The name of a limited liability company, or LLC, can be trademarked, provided no one has established a trademark of that name first. A trademark can assure no one uses the same or similar name to identify knockoff products or services that could be mistaken for those your company provides. While trademark and copyright are often confused and mistakenly used interchangeably, when it comes to protecting your name, a trademark is what you need.
Copyright vs. Trademark
A copyright protects original artistic or literary work, but copyright law does not specifically protect names, titles or phrases. A trademark, as defined by the U.S. Patent and Trademark Office, is a “word, phrase, symbol or design … that identifies and distinguishes the source of the goods” from one party or company from those supplied by others. It's the brand name of a product or the company that makes the product. A service mark carries the same definition, except it identifies the source of a service instead of a product. While technically different, the term trademark or mark can refer to either trademarks or service marks.
Registration Not Needed
Legitimate use of your business name in commerce can establish your rights to use it as a trademark. The mark needs to appear on goods, packaging or displays associated with goods sold by your company produces. If your LLC is a service company, the company name must be used or displayed in the sale or advertising of services.
Advantages of Registration
While not required, registration with the USPTO has distinct advantages. Registration provides notice to the public of your claim and is a “legal presumption” of your ownership to the mark. You can bring an action on trademark infringement in federal court if your LLC's name is a registered trademark, and can file the registration with U.S. Customs and Border protection to stop the import of foreign goods that infringe on the mark.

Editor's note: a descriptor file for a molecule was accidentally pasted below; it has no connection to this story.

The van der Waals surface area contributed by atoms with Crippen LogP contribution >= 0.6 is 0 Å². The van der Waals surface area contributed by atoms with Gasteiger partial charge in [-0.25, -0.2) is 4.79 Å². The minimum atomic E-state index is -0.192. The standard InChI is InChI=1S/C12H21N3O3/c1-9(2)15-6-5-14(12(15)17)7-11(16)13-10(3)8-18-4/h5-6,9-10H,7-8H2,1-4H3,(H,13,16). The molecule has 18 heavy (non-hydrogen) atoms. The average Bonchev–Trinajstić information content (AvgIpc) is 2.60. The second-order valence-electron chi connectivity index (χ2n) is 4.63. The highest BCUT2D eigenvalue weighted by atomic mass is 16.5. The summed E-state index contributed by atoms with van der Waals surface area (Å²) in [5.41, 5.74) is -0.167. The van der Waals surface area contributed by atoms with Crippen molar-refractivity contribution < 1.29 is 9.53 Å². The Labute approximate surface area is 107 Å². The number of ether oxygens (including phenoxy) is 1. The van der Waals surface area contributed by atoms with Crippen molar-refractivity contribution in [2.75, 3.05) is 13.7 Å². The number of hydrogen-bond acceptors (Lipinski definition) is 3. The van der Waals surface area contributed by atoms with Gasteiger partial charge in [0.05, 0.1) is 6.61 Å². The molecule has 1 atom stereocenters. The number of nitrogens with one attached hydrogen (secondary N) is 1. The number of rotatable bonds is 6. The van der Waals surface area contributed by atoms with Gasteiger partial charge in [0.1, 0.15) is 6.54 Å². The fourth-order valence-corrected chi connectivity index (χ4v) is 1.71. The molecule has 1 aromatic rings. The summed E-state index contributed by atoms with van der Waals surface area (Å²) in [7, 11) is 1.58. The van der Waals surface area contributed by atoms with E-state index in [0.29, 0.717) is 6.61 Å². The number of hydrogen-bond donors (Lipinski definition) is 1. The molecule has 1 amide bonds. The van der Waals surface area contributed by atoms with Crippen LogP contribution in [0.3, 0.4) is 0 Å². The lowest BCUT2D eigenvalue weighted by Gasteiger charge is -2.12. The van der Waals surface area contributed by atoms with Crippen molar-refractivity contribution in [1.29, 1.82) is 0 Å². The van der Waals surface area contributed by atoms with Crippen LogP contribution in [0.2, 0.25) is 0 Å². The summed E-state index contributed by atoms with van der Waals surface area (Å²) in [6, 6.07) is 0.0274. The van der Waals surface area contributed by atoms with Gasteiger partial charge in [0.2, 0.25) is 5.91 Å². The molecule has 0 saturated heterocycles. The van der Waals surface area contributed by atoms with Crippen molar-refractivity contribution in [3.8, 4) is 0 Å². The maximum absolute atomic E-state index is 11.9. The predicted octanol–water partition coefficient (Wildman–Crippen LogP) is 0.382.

Already using the company name in commerce can be a basis for your application to register the name as a trademark. In fact, the Patent and Trademark Office states that most applicants follow this route. But its use must be a “bona fide” use of a trademark in the ordinary business of trade, and not simply a use to reserve rights to the mark. To file an application based on the name's current use, you need to include a sworn statement or declaration that you use the mark in commerce, and list the date you first used the mark anywhere, and the first date you used it in commerce. The Trademark Office includes a properly worded declaration in its standard application form.
Conduct a Search
Before filing the application, conduct a search of the Trademark's database for any other claims to your company's name. If you want to trademark a company name with a design element you need to do a search by a design code, which includes numbers assigned to types of images and graphic elements. The Trademark Electronic Search System database provides a manual that includes the design codes. Your search, however, doesn't guarantee approval by the Trademark Office.
Submitting the Application
You can fill out and submit the application online with the Trademark Electronic Application System or TEAS. Paper forms are available, but take longer to process. The Trademark Office states that you should receive a response to a trademark application within four months of its filing. But the office warns the total time for processing the application can be nearly a year and even several years. Your basis for filing and any legal issues that arise will determine the actual time. You can still still claim a trademark by using the initials TM or SM after your company's name, usually in small type. You can't use the “R” in a circle ® trademark notice until your registration application is approved. Application costs as of 2010 range from $275 online to $375 for paper filings. Other fees may apply.
Tom Chmielewski is a longtime journalist with experience in newspapers, magazines, books, e-books and the Internet. With his company TEC Publishing, he has published magazines and an award-winning multimedia e-book, "Celebration at the Sarayi." Chmielewski's design skills include expertise in Adobe Creative Suite's InDesign and Photoshop. He holds a Bachelor of Arts in English from Western Michigan University.